As the final days of the calendar year wane to a close, efforts are made by anybody with Internet access to summarize and rank 2011’s products of popular culture. Two titles that have shown up repeatedly on end-of-year movie lists are Terrence Malick’s Tree of Life and Lars Von Trier’s Melancholia. While one was a summer release and the other a quite limited fall release, both these films in several ways have occupied conversations about film throughout the year: Malick’s film was highly anticipated not only because it was a new entry by a notoriously un-prolific director, but was staged as his magnum opus, and Von Trier’s film was anticipated not only because it was a Von Trier film, but was the follow-up to one of the most contentious and challenging films released thus far in this 21st century. In May, both films drew headlines after their Cannes premieres: Tree of Life for getting booed before taking home the top award, and Melancholia because of the utter shock of a career provocateur acting provocatively at a press conference.
Having just recently seen Melancholia and in reflecting back on Tree of Life, I noticed that these two films interact as two piercing sides of the same vast coin which make them, perhaps more than any other roundly acclaimed and contentiously fought-over pair of films this year, speak to each other about the worth of human existence in a way that renders them inseparable.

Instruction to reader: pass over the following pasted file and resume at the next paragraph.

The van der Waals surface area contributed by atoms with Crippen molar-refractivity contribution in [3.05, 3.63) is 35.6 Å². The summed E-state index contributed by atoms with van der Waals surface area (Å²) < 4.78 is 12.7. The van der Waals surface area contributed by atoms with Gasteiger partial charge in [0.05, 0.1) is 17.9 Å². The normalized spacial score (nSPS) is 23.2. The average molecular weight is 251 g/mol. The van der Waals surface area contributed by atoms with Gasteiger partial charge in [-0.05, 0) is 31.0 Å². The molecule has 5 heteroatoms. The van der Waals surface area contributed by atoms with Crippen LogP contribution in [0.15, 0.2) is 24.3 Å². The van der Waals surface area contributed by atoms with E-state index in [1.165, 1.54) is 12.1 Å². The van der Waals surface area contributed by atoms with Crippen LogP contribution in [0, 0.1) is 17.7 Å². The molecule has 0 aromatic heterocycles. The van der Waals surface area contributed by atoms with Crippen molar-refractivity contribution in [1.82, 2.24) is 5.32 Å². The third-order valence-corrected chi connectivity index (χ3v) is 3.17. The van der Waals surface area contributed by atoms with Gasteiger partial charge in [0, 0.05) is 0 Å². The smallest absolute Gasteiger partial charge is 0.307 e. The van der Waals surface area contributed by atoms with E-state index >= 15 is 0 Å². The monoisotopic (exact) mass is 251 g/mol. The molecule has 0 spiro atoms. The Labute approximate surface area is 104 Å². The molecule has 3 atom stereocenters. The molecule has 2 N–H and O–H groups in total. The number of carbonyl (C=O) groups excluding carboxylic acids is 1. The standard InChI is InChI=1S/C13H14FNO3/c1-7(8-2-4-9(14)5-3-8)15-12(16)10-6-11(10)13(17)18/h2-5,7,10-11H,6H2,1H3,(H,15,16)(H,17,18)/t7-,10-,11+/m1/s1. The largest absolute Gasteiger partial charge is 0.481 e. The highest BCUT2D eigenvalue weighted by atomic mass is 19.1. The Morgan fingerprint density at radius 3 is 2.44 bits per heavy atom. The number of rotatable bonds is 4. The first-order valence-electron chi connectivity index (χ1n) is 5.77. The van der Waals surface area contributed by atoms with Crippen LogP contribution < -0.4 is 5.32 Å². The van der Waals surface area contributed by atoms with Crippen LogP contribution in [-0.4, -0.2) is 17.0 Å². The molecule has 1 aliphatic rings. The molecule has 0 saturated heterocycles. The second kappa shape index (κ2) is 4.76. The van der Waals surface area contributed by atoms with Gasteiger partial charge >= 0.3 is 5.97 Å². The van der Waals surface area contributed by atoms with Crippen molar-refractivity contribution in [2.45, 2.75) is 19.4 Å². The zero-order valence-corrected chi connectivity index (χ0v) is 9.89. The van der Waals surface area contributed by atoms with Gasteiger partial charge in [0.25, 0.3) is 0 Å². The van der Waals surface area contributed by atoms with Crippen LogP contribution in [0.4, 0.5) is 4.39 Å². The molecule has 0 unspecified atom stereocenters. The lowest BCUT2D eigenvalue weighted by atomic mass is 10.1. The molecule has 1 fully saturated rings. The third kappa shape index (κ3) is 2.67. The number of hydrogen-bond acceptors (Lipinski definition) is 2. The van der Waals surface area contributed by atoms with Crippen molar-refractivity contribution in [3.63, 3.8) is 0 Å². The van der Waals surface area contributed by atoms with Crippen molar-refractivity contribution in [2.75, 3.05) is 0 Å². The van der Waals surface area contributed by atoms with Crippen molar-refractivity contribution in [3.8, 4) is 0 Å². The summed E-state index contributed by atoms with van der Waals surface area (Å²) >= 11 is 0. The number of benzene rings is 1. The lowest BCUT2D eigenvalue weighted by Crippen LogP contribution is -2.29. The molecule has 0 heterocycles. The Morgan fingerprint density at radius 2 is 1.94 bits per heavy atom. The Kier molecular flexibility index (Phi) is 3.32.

Tree of Life
Tree of Life memorably frames its narrative about growing up in Waco, Texas during the postwar years with a gorgeous montage depicting the creation of the universe. As somebody who, like Malick, grew up in a religious household in Waco, the notion of a deliberate cosmic design leading one purposely to a life they’ve been destined to live rang more personally more immediate for me than it may have for some viewers who didn’t bounce in their seats when they caught Brad Pitt’s patriarch reading a mid-century version of their hometown newspaper.
One thing I found particularly remarkable about Tree of Life (which, for the record, I found to be the most uneven of Malick’s impressive oeuvre) was his way of capturing the subjectivity of childhood. His camera rarely looks down at children from an adult’s privileged purview, but meets children on their level from infancy to adolescence. Trees are bigger. Adults are more daunting and authoritative. The universe is an expansive, exciting mystery waiting to be figured out as your knowledge grows with each new experience. During childhood, your family and your neighborhood are the center of the universe. While there remains an expanding world around you waiting to be found, the delimited perspective that you’re locked into during your first decade-and-a-half-or-so of life is one that seems logical, coherent, and linear, especially when your major (sole) access to a grander universal understanding outside of your own household is through Western religion.
However, framing what is essentially an autobiography within a story of the universe’s creation risks essentialism. I identified rather strongly with Tree of Life’s fragmented and lyrical story of boyhood because I am a white male who grew up in a religious context in the same exact hometown of the film’s director. However, this is hardly the only experience of human adolescence that is worth a glance within the long history of the universe. A sense of arbitrary particularism arises when the viewer ponders why it’s this story that the history of the universe leads to. I do not mean to suggest that I think Malick is stating that the specific boyhood experience depicted is the essential experience of adolescence, nor am I suggesting that as viewers we only strictly identify with characters whose histories most strongly resemble our own, but beyond the stance of the author here working from what he knows, there arises no thread connecting one component of the story (the universe) to another (“boyhood”).